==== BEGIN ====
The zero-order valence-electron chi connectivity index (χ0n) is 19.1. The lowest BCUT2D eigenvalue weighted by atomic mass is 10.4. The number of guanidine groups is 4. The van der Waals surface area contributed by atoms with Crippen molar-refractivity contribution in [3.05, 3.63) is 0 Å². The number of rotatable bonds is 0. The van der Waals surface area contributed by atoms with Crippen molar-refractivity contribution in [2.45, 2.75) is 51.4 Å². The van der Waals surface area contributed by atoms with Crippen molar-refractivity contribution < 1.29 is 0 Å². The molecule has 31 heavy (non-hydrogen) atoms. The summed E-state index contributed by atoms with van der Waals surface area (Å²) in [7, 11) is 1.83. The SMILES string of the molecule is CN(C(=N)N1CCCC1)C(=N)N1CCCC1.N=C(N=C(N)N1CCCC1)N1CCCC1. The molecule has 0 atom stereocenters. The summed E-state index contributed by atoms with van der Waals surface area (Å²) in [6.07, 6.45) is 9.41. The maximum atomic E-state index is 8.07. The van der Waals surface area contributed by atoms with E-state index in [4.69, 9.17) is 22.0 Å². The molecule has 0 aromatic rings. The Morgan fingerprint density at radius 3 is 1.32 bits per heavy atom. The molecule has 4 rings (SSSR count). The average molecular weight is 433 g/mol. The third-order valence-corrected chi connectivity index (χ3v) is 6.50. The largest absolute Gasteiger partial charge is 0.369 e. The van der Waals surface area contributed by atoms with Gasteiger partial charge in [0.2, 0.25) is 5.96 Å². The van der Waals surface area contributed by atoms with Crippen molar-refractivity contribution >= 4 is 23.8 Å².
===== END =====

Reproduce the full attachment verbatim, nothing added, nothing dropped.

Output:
The zero-order valence-electron chi connectivity index (χ0n) is 19.1. The lowest BCUT2D eigenvalue weighted by atomic mass is 10.4. The number of guanidine groups is 4. The van der Waals surface area contributed by atoms with Crippen molar-refractivity contribution in [3.05, 3.63) is 0 Å². The number of rotatable bonds is 0. The van der Waals surface area contributed by atoms with Crippen molar-refractivity contribution in [2.45, 2.75) is 51.4 Å². The van der Waals surface area contributed by atoms with Crippen molar-refractivity contribution < 1.29 is 0 Å². The molecule has 31 heavy (non-hydrogen) atoms. The summed E-state index contributed by atoms with van der Waals surface area (Å²) in [7, 11) is 1.83. The SMILES string of the molecule is CN(C(=N)N1CCCC1)C(=N)N1CCCC1.N=C(N=C(N)N1CCCC1)N1CCCC1. The molecule has 0 atom stereocenters. The summed E-state index contributed by atoms with van der Waals surface area (Å²) in [6.07, 6.45) is 9.41. The maximum atomic E-state index is 8.07. The van der Waals surface area contributed by atoms with E-state index in [4.69, 9.17) is 22.0 Å². The molecule has 0 aromatic rings. The Morgan fingerprint density at radius 3 is 1.32 bits per heavy atom. The molecule has 4 rings (SSSR count). The average molecular weight is 433 g/mol. The third-order valence-corrected chi connectivity index (χ3v) is 6.50. The largest absolute Gasteiger partial charge is 0.369 e. The van der Waals surface area contributed by atoms with Gasteiger partial charge in [0.2, 0.25) is 5.96 Å². The van der Waals surface area contributed by atoms with Crippen molar-refractivity contribution >= 4 is 23.8 Å².